The US government will run out of room to spend more on August 2 unless Congress bumps up the borrowing limit beyond $14.29 trillion — but Republicans are refusing to support such a move until a deficit cutting deal is reached.
Ratings agency Fitch on Wednesday joined Moody’s and Standard & Poor’s to warn the United States could lose its first-class credit rating if it fails to raise its debt ceiling to avoid defaulting on loans.
A downgrade could sharply raise US borrowing costs, worsening the country’s already dire fiscal position, and send shock waves through the financial world, which has long considered US debt a benchmark among safe-haven investments.
China is by far the top holder of US debt and has in the past raised worries that the massive US stimulus effort launched to revive the economy would lead to mushrooming debt that erodes the value of the dollar and its Treasury holdings.
Beijing cut its holdings of US Treasury securities for the fifth month in a row to $1.145 trillion in March, down $9.2 billion from February and 2.6 percent less than October’s peak of $1.175 trillion, US data showed last month.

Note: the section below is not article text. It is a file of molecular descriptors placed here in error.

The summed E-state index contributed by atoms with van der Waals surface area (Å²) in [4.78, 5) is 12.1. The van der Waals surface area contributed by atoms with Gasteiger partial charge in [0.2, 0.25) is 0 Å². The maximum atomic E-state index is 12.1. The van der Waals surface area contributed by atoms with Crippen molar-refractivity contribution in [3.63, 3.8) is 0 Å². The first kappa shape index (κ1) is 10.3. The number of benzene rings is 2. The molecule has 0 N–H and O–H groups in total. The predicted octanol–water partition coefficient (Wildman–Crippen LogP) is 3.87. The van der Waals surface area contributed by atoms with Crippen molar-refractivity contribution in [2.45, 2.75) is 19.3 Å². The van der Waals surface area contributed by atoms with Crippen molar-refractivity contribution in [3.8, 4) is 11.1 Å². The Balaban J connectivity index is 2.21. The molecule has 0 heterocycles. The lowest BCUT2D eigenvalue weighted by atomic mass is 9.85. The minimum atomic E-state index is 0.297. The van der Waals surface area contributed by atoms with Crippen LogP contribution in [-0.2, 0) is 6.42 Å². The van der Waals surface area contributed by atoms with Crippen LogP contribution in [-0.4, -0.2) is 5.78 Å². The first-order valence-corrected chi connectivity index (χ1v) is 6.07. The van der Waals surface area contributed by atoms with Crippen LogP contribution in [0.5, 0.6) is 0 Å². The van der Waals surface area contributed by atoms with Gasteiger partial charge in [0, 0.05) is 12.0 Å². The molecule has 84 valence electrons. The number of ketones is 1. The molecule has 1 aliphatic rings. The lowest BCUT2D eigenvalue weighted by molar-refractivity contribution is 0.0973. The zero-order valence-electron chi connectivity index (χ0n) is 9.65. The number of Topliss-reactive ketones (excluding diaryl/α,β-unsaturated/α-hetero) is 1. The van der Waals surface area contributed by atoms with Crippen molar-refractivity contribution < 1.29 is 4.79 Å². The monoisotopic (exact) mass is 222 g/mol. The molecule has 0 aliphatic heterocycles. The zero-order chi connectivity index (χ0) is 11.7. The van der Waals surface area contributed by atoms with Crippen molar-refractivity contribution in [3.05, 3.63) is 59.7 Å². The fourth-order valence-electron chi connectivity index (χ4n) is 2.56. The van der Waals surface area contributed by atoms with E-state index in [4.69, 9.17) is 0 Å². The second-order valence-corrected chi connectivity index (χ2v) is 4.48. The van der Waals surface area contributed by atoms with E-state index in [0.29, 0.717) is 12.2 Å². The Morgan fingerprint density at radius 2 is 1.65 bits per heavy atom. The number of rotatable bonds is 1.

Foreign ministry spokesman Hong Lei on Thursday urged the United States to adopt “effective measures to improve its fiscal situation”.
Dagong has made a name for itself by hitting out at its three Western rivals, saying they caused the financial crisis by failing to properly disclose risk.
The Chinese agency, which is trying to build an international profile, has given the United States and several other nations lower marks than they received from the the big three.
April 9, 2010
Major U.S. banks temporarily lowered their debt levels just before reporting in the past five quarters, making it appear their balance sheets were less risky, the Wall Street Journal said, citing data from the Federal Reserve Bank of New York.
The paper said on Friday 18 banks, including Goldman Sachs [GS 178.75 -0.75 (-0.42%) ], Morgan Stanley, J.P. Morgan Chase, Bank of America, and Citigroup, understated the debt levels used to fund securities trades by lowering them an average of 42 percent at the end of each period.
The banks had increased their debt in the middle of successive quarters, it said.
Excessive leverage by the banks was one of the causes that led to the global financial crisis in 2008.
Due to the credit crisis, banks have become more sensitive about showing high levels of debt and risk, worried their stocks and credit ratings could be punished, the Journal said.
Federal Reserve Bank of New York could not be immediately reached for comment by Reuters.